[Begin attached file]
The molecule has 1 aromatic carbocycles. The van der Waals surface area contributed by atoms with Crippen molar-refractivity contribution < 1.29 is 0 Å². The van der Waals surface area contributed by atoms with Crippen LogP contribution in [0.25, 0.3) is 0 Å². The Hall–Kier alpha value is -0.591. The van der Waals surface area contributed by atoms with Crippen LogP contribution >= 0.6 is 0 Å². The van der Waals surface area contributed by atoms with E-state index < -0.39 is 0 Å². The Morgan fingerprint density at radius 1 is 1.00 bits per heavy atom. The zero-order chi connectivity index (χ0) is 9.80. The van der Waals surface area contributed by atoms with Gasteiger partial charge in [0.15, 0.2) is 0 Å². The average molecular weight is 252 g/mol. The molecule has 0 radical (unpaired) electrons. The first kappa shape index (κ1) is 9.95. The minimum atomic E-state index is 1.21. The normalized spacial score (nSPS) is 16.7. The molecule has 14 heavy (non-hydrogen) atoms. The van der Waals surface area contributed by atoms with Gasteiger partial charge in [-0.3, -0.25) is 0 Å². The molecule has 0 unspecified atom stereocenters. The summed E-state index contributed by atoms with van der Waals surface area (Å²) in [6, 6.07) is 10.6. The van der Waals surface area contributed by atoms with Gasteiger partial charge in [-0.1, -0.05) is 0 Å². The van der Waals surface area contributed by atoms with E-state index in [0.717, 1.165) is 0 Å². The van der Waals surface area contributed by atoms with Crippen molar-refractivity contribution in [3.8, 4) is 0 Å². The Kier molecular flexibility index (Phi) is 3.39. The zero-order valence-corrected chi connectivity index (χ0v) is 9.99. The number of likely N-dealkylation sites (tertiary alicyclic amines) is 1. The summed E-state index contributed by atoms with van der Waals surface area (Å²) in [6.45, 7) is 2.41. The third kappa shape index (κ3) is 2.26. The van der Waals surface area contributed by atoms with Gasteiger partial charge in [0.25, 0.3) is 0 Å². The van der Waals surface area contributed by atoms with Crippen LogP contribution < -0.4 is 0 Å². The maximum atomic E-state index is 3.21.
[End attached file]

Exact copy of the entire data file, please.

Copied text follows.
The molecule has 1 aromatic carbocycles. The van der Waals surface area contributed by atoms with Crippen molar-refractivity contribution < 1.29 is 0 Å². The van der Waals surface area contributed by atoms with Crippen LogP contribution in [0.25, 0.3) is 0 Å². The Hall–Kier alpha value is -0.591. The van der Waals surface area contributed by atoms with Crippen LogP contribution >= 0.6 is 0 Å². The van der Waals surface area contributed by atoms with E-state index < -0.39 is 0 Å². The Morgan fingerprint density at radius 1 is 1.00 bits per heavy atom. The zero-order chi connectivity index (χ0) is 9.80. The van der Waals surface area contributed by atoms with Gasteiger partial charge in [0.15, 0.2) is 0 Å². The average molecular weight is 252 g/mol. The molecule has 0 radical (unpaired) electrons. The first kappa shape index (κ1) is 9.95. The minimum atomic E-state index is 1.21. The normalized spacial score (nSPS) is 16.7. The molecule has 14 heavy (non-hydrogen) atoms. The van der Waals surface area contributed by atoms with Gasteiger partial charge in [-0.3, -0.25) is 0 Å². The molecule has 0 unspecified atom stereocenters. The summed E-state index contributed by atoms with van der Waals surface area (Å²) in [6, 6.07) is 10.6. The van der Waals surface area contributed by atoms with Gasteiger partial charge in [-0.1, -0.05) is 0 Å². The van der Waals surface area contributed by atoms with E-state index in [0.717, 1.165) is 0 Å². The van der Waals surface area contributed by atoms with Crippen molar-refractivity contribution in [3.8, 4) is 0 Å². The Kier molecular flexibility index (Phi) is 3.39. The zero-order valence-corrected chi connectivity index (χ0v) is 9.99. The number of likely N-dealkylation sites (tertiary alicyclic amines) is 1. The summed E-state index contributed by atoms with van der Waals surface area (Å²) in [6.45, 7) is 2.41. The third kappa shape index (κ3) is 2.26. The van der Waals surface area contributed by atoms with Gasteiger partial charge in [0.25, 0.3) is 0 Å². The van der Waals surface area contributed by atoms with Crippen LogP contribution < -0.4 is 0 Å². The maximum atomic E-state index is 3.21.